This treatise on the study of early municipal institutions, first published in 1861, has been likened, in its influence and importance, to Darwin's Origin of Species. With this slim volume, Maine, one of the most brilliant classical sc Through an intense focus on the contribution of Roman code to modern jurisprudence, Maine explores early ideas about property, wills, contracts, and crime. This is a pioneering work of legal history, one that has had an immeasurable effect not only on English lawyer and historian SIR HENRY JAMES SUMNER MAINE (1822-1888) lectured on legal issues at Oxford and Cambridge and contributed to the codification of law in India. His works include Village Communities in the East and the West, The Early Histor Popular Government.
Up from Slavery
Delve into the turbulent roots of race relations in the United States with this inspirational account from Booker T. Washington, a one-time slave who became an important advocate for African-American education and founded several well-known institutions of higher learning, including the Tuskegee Institute in Alabama. Up From Slavery details Washington's life and outlines his sometimes-controversial views on education, social justice, and racial equality.
Simple Justice is the definitive history of the landmark case Brown v. Board of Education and the epic struggle for racial equality in this country. Combining intensive research with original interviews with surviving participants, Richard Kluger provides the fullest possible view of the human and legal drama in the years before 1954, the cumulative assaults on the white power structure that defended segregation, and the step-by-step establishment of a team of inspired black lawyers that could successfully challenge the law. Now, on the fiftieth anniversary of the unanimous Supreme Court decision that ended legal segregation, Kluger has updated his work with a new final chapter covering events and issues that have arisen since the book was first published, including developments in civil rights and recent cases involving affirmative action, which rose directly out of Brown v. Board of Education. From the Trade Paperback edition.
Speak Now Against the Day
cent Speak Now Against the Day. His book is a stunning achievement: a sprawling, engrossing, deeply moving account of those Southerners, black and white, who raised their voices to challenge the South's racial mores. . . . (This) is an eloquent and passionate book, and . . . one we cannot afford to forget".--Charles B. Dew, New York Times Book Review.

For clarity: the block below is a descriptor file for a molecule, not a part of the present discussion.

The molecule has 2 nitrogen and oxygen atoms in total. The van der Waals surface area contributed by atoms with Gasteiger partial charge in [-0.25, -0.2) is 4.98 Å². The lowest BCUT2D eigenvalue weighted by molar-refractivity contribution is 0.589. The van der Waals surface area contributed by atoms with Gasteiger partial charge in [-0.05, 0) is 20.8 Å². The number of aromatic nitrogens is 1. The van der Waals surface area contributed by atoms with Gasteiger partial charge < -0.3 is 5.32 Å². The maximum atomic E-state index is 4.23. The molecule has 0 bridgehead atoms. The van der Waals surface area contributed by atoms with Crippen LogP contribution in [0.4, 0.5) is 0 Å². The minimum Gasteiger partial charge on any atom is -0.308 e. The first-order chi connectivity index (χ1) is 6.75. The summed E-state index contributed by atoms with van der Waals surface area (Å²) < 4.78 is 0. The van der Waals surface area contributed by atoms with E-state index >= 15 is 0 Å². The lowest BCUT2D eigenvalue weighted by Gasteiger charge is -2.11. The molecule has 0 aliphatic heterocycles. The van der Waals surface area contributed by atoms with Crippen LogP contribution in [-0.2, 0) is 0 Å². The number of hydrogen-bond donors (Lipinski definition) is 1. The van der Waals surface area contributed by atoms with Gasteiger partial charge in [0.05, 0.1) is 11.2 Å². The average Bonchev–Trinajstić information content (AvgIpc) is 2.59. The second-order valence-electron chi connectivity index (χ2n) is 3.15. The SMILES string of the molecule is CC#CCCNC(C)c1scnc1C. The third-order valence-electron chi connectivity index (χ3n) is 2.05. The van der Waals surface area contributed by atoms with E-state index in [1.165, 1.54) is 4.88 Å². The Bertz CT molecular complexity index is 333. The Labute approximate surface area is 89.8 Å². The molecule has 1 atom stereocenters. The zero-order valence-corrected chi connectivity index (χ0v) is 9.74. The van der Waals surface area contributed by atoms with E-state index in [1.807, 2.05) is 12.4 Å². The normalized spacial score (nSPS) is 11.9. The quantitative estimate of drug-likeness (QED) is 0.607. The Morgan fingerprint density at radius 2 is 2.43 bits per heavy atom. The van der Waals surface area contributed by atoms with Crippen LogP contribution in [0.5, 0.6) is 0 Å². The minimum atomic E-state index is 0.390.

Pullman Porters and the Rise of Protest Politics in Black America 1925 1945
Between World War I and World War II, African Americans' quest for civil rights took on a more aggressive character as a new group of black activists challenged the politics of civility traditionally embraced by old-guard leaders in favor of a more forceful protest strategy. Beth Tompkins Bates traces the rise of this new protest politics--which was grounded in making demands and backing them up with collective action--by focusing on the struggle of the Brotherhood of Sleeping Car Porters (BSCP) to form a union in Chicago, headquarters of the Pullman Company. Bates shows how the BSCP overcame initial opposition from most of Chicago's black leaders by linking its union message with the broader social movement for racial equality. As members of BSCP protest networks mobilized the black community around the quest for manhood rights and economic freedom, they broke down resistance to organized labor even as they expanded the boundaries of citizenship to include equal economic opportunity. By the mid-1930s, BSCP protest networks gained platforms at the national level, fusing Brotherhood activities first with those of the National Negro Congress and later with the March on Washington Movement. Lessons learned during this era guided the next generation of activists, who carried the black freedom struggle forward after World War II.
A New Birth of Freedom
This book represents the culmination of over a half a century of study and reflection by Jaffa, and continues his piercing examination of the political thought of Abraham Lincoln.